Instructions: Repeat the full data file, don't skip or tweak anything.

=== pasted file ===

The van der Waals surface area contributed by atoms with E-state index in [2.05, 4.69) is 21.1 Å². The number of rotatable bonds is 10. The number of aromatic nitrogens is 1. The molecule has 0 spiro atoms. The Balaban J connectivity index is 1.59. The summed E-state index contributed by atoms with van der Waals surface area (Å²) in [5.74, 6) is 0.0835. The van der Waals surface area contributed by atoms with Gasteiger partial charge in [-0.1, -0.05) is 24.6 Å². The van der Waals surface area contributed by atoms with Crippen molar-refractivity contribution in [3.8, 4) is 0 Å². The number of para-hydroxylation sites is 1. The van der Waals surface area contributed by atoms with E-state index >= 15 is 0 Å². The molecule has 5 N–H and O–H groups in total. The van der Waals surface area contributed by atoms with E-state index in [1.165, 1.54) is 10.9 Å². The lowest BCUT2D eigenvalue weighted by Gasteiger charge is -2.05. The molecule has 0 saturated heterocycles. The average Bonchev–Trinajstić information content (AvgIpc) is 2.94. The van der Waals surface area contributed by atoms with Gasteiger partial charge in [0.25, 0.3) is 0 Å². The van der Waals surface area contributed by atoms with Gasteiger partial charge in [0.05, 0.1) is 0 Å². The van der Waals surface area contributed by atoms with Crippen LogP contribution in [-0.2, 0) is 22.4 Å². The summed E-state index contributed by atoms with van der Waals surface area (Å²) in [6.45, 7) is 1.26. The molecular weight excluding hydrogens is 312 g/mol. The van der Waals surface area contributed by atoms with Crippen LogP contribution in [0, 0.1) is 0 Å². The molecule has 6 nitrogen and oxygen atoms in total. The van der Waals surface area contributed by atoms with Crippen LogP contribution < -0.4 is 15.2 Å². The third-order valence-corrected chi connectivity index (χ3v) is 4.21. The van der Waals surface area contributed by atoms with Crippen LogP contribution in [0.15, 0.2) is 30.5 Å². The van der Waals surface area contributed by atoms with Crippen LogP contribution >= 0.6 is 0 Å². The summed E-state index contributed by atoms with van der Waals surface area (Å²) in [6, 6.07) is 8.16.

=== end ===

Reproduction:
The van der Waals surface area contributed by atoms with E-state index in [2.05, 4.69) is 21.1 Å². The number of rotatable bonds is 10. The number of aromatic nitrogens is 1. The molecule has 0 spiro atoms. The Balaban J connectivity index is 1.59. The summed E-state index contributed by atoms with van der Waals surface area (Å²) in [5.74, 6) is 0.0835. The van der Waals surface area contributed by atoms with Gasteiger partial charge in [-0.1, -0.05) is 24.6 Å². The van der Waals surface area contributed by atoms with Crippen molar-refractivity contribution in [3.8, 4) is 0 Å². The number of para-hydroxylation sites is 1. The van der Waals surface area contributed by atoms with E-state index >= 15 is 0 Å². The molecule has 5 N–H and O–H groups in total. The van der Waals surface area contributed by atoms with E-state index in [1.165, 1.54) is 10.9 Å². The lowest BCUT2D eigenvalue weighted by Gasteiger charge is -2.05. The molecule has 0 saturated heterocycles. The average Bonchev–Trinajstić information content (AvgIpc) is 2.94. The van der Waals surface area contributed by atoms with Gasteiger partial charge in [0.25, 0.3) is 0 Å². The van der Waals surface area contributed by atoms with Gasteiger partial charge in [0.05, 0.1) is 0 Å². The van der Waals surface area contributed by atoms with Crippen LogP contribution in [-0.2, 0) is 22.4 Å². The summed E-state index contributed by atoms with van der Waals surface area (Å²) in [6.45, 7) is 1.26. The molecular weight excluding hydrogens is 312 g/mol. The van der Waals surface area contributed by atoms with Crippen LogP contribution in [0, 0.1) is 0 Å². The molecule has 6 nitrogen and oxygen atoms in total. The van der Waals surface area contributed by atoms with Crippen LogP contribution < -0.4 is 15.2 Å². The third-order valence-corrected chi connectivity index (χ3v) is 4.21. The van der Waals surface area contributed by atoms with Crippen LogP contribution in [0.15, 0.2) is 30.5 Å². The van der Waals surface area contributed by atoms with Crippen LogP contribution >= 0.6 is 0 Å². The summed E-state index contributed by atoms with van der Waals surface area (Å²) in [6, 6.07) is 8.16.